I'm so bad with technology. Actually, let me rephrase that. I maintain that technology hates me. Why else would it constantly change? I don't have time to relearn things. I can use a pen and paper just fine. Why would I need an app for notetaking? I can play card games with actual cards. Who needs Angry Birds? Why are the angry in the first place? What's with all the eggs?!! Do you know how many times I've hit restart on my computer because it's not connected to the internet???

Dana says:

You have to meet my mom. On their home computer, my dad had moved the shortcut to their email program from lower left to upper right on the desktop. When I asked her why is she no longer emailing me, she said that she no longer had an email – it had disappeared.

Oh, and did I mention about the time when I was on the phone to her trying to get her to log into her Facebook page (yes, I set it up all for her, I was barely trying to explain to her how to get there.) After 15 min of frustration, hair pulling and minor yelling (on my side) she happily announced: "OK, I am there. But I can't see where to log in". "Ugh mom, how does the page look like?" "Well, it has those colourful letters on top… G-O-O-G-L-E" [insert a scream of desperation on my side]. After all this time all she managed to do was bring up search results for Facebook in Google… Bless!

Becky says:

I work as a veterinary technician, and had a client once tell me that he needed medicine because his dog had "the flea."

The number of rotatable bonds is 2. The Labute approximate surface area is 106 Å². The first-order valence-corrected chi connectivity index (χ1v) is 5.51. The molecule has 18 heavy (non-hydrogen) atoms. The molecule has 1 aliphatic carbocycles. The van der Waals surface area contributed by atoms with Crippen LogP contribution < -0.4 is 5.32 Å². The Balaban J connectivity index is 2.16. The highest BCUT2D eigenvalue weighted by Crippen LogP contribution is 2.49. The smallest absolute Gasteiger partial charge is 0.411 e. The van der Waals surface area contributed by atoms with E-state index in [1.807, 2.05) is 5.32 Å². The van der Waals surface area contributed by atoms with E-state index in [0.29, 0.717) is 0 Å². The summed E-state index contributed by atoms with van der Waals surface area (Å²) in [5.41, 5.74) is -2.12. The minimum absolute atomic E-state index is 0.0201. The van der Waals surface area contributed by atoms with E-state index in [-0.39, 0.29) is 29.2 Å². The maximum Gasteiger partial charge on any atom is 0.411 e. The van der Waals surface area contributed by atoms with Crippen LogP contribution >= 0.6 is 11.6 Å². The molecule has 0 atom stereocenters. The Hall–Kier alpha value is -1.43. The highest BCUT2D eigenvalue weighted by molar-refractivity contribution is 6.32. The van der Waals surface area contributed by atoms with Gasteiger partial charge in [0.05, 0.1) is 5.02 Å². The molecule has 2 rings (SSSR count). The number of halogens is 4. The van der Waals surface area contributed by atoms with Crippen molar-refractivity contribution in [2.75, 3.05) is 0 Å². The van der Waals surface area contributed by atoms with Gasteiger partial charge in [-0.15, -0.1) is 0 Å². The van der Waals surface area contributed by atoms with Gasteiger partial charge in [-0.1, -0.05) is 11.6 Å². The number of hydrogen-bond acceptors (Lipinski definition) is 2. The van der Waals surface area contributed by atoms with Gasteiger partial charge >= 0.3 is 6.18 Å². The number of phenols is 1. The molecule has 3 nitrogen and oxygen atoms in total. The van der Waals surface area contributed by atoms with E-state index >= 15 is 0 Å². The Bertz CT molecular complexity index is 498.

You're a much better sport about it than I am. I, too, know these folks (one is in my immediate family). They infuriate me.

It's not like they're wondering about how an atom-splitter or a time-machine works. Holy crap, cellphones and personal computers have been widely available in one form or another for at least 20 years. They're way past the "gadget" or "fad" phase. In fact, they are integral to everyone's daily life, just like central air conditioning, dishwashers and microwave ovens.

My mother called me one day and said she didn't want to pay for voicemail on her home telephone anymore. She said she'd called the phone company and asked them to remove voicemail from her bill, but she was still getting voicemail messages. When I asked her how she was accessing the messages, she replied:

"Well, when I see the machine blinking I just press 'play' and the voicemail message comes out."

She was listening to her own ANSWERING MACHINE for Christsakes.

Far from endearing or cute, I find this willful ignorance just a form of laziness. If there is ANY work or thought involved, she's just not interested. Ugh …

Dolan says:

Hilarious

Liz says:

Well? Did Siri give up the b.j. or not?

Debi says:

Unfortunately I sound a lot like your wife. At least you have the answers!